ST. PETERSBURG - Pounding pitch after pitch down into the strike zone, Roberto Hernandez found a groove and stuck with it nearly to the end.
Hernandez looked nearly unhittable for most of Wednesday's game, allowing just three base runners in a dominant performance in Tampa Bay's 3-1 victory against Miami in front of an announced crowd of 16,671 at Marlins Park. The Rays have won 12 of the past 13 meetings between the teams.
Hernandez (3-5) fell one out short of his first complete game in nearly three years while allowing just three hits. At one point he retired 15 consecutive batters and erased 26 of 27 he faced after giving up a leadoff double to Chris Coghlan to start the game until Placido Polanco's two-out single in the ninth.
Fernando Rodney came on to record the final out for his 10th save as Tampa Bay (28-24) won its fourth in a row to move a season-high four games over .500. The Rays remain fourth in the American League East but are just three games behind division-leading Boston.
Tampa Bay got to that point on Wednesday behind a strong performance from Hernandez, who was in need of a good showing after struggling in recent starts.
“I tried to keep the ball down, throw strikes and show no quit,'' said Hernandez, who had his longest outing since a complete game on Sept. 10, 2010.
“I know whenever they give me the opportunity to go to the mound I have to try to do my job. When they gave me the ball today, I tried not to think, I just tried to throw a good game.''
Hernandez did more than that after he was staked to a two-run lead after consecutive hits by Ben Zobrist, Matt Joyce and Kelly Johnson to start the game led to a pair of runs.
Coghlan led off the bottom of the first with a double and came around to score on the next play when Matt Joyce's throw to third trying to get Coghlan, who was tagging up, skipped past Evan Longoria and into the dugout.
The Marlins would not get a runner past first base the rest of the game. Hernandez retired the next 11 batters after Coghlan reached, then after Marcell Ozuna had an infield single, promptly retired the next 15 before ending his night after 92 pitches. He recorded 12 ground-ball outs and struck out five.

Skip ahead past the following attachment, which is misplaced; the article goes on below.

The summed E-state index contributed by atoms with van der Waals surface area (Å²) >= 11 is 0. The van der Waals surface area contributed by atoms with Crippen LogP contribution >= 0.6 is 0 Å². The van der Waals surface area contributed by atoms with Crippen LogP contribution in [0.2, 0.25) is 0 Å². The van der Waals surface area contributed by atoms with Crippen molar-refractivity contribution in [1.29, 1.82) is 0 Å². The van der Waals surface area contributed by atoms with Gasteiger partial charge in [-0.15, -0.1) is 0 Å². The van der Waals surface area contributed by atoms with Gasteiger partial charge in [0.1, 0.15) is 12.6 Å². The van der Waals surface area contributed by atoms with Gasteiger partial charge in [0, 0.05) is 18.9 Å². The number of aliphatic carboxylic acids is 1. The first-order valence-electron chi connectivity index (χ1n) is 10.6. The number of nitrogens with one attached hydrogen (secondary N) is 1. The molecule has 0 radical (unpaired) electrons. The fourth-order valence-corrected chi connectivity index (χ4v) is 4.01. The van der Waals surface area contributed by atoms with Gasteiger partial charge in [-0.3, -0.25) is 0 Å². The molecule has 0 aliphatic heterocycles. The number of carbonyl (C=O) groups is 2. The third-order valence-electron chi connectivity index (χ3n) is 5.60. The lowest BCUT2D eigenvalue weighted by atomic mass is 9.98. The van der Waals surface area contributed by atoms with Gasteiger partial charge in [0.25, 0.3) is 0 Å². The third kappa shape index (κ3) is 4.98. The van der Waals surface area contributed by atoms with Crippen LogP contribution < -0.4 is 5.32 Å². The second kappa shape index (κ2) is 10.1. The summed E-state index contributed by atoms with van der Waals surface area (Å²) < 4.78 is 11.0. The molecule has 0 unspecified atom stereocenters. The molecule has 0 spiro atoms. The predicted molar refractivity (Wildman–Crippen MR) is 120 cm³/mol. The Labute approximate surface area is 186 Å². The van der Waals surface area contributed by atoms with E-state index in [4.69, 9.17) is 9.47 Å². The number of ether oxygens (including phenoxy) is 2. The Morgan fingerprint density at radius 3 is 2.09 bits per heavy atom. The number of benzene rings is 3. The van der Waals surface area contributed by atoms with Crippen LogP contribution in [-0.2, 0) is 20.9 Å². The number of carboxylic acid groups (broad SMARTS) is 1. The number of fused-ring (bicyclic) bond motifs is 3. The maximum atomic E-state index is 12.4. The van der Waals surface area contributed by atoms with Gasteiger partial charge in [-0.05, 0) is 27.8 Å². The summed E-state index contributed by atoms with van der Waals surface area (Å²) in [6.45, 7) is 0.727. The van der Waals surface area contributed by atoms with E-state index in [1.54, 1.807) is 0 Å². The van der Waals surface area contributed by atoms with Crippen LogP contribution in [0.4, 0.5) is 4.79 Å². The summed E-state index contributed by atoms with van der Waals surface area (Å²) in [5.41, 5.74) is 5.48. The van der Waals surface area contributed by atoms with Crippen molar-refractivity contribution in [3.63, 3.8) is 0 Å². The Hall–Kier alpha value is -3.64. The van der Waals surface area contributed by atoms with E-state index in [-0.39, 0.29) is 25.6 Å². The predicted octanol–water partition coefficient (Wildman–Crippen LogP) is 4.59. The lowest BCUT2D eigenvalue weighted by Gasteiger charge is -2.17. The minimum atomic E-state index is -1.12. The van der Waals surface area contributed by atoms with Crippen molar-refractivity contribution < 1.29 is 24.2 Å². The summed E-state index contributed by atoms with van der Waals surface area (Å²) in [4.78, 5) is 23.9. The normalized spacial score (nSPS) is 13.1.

“He was pretty darn good,'' manager Joe Maddon said. “He wasn't overthrowing, wasn't trying to do too much, had great movement and good command of his slider, which he used at the right times.
“But he really had a nice rhythm and a nice tempo and I thought he kept getting better all night long. Overall, he has to feel pretty good about himself. He was outstanding.''
Catcher Jose Molina said Hernandez was in control the whole game, and it showed.
“He was calm, he was not as hyper as other outings, so he was a little bit calm, and I don't know if that helped, but it looked like it did,'' Molina said. “It was helping that he was throwing strikes, and pretty much it helped everything else. And he was good from the get-go.”
Molina was just enjoying the ride behind the plate and didn't want to upset any of the rhythm Hernandez had going.
“I just put my signs down and said let's go. I didn't even want to think about it,'' Molina said. “I didn't want to jinx it, and when you have a guy like that, you don't want to even talk to him. It's just, let's go, like when a guy is throwing a no-hitter, you leave him alone. When a guy is in his rhythm, you don't want to mess it up.''